Making the mould proved more difficult than expected. ‘We wanted too much, too complicated’, Juan explains. ‘Working with ceramics is a craft. Christine took me to the Cor Unum ceramics workshop to experience the process of making moulds. It was incredible, one of the best experiences of my academic career so far.' After that, a seemingly endless quest for making a mould for a ceramic façade part that had to be able to absorb as much water as possible followed, as well as the search for the best proportions of the clay’s composition. ‘We had assumed that adding sawdust would improve the porosity of the ceramics. But Christine introduced us to chamotte, the adding of fired and ground up (recycled) ceramics to the clay.' Juan and his team worked on geometric façade sections that could be joined together by a mechanical click system. ‘It was a process which we had to simplify: ‘The simpler the concept and the form, the better. 'Because, as the students soon realized, their invention did not only have to work and contribute to the performance of PV panels, it also had to be feasible and suitable for manufacturing.
‘Jetten showed us that you can push boundarieswith ceramics’
Eventually I managed to bring eight ceramic parts, prototypes, back to Delft. ‘A very exciting process, because even during the drying and firing of the prototypes things could still go wrong. Should our models crack in the oven, we would have had nothing to show for our efforts.' But luckily that didn’t happen and, with the eight prototypes, we achieved great results and a second place inthe competition. Juan's team succeeded in producing ceramic façade elements that absorb three times as much water as regular bricks. Due to the lockdown and online education last winter, but also due to the lack of financial resources, the ultimate test could not take place: the actual application of PVpanels in combination with the Photo-ceramic façade parts. It is a great pity, Juan says, but he is now so inspired and convinced that he will continue to work on the concept, even next to and after his studies. He hopes the industry will cooperate with him in further developing the prototype.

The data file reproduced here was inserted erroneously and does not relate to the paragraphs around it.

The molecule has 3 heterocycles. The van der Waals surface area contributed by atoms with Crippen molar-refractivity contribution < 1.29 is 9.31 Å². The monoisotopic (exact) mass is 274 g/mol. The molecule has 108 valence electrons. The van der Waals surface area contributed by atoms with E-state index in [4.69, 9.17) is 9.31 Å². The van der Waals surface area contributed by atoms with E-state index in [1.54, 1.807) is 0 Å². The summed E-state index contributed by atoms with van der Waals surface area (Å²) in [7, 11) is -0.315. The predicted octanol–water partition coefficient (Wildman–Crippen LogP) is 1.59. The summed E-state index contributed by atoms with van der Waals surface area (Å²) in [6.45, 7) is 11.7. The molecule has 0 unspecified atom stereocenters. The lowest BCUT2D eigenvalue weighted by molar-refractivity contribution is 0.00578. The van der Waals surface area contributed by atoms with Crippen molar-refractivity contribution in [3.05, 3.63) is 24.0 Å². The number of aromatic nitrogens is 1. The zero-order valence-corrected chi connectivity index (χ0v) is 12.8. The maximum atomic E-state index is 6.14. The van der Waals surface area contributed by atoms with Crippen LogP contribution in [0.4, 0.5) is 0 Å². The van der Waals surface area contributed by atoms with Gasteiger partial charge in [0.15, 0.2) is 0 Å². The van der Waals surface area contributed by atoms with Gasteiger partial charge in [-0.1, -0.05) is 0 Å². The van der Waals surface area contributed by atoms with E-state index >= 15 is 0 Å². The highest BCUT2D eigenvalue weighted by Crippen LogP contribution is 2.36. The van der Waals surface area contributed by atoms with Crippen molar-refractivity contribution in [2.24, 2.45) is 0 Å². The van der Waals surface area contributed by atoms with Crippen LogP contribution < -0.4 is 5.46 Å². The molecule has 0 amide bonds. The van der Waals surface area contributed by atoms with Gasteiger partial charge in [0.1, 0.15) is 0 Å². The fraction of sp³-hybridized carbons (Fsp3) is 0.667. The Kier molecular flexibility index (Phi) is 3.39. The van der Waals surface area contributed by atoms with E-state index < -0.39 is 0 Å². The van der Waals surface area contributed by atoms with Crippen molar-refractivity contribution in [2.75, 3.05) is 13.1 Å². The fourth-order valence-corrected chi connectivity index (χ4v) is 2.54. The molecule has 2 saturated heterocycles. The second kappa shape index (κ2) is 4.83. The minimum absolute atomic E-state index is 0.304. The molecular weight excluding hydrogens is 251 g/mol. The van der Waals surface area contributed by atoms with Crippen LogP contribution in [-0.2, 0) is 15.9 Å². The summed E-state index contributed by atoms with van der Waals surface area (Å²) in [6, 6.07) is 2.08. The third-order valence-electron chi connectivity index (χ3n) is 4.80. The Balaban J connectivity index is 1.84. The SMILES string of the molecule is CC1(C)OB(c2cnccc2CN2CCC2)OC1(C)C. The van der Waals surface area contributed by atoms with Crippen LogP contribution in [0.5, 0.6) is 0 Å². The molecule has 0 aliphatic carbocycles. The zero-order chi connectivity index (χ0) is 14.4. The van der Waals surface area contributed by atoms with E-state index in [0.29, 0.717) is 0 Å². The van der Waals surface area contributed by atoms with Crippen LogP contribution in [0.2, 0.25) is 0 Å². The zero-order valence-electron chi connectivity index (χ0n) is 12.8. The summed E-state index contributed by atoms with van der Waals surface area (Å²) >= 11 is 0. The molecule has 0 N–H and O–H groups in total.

‘This project can have a huge impact in countries with a lot of sun and a humid climate, such as India. And all that through merely the discovery of ceramics as a building material. That is how working with Christine Jetten has opened my eyes. I have noticed that architects and students have far too little understanding of the possibilities of the material. The material is seen primarily as aesthetic and decorative and not properly valued as a building material.' And even though that is a missed opportunity, it also offers perspective. ‘Ceramics, or clay, is available in most places, also in developing countries.' Now that he has discovered them, Juan wants to pursue the possibilities: ‘Most innovative projects fade into oblivion at university. But I am convinced I will find a manufacturer who wants to work with me on this project. By cooperating with an inspired specialist such as Christine Jetten, ceramics has a chance to rid itself of a traditional image. Jetten has truly shown us that you can push boundaries with ceramics.’
The water absorbtion is shown in this video:
Tekst Renske Schriemer / DesignPress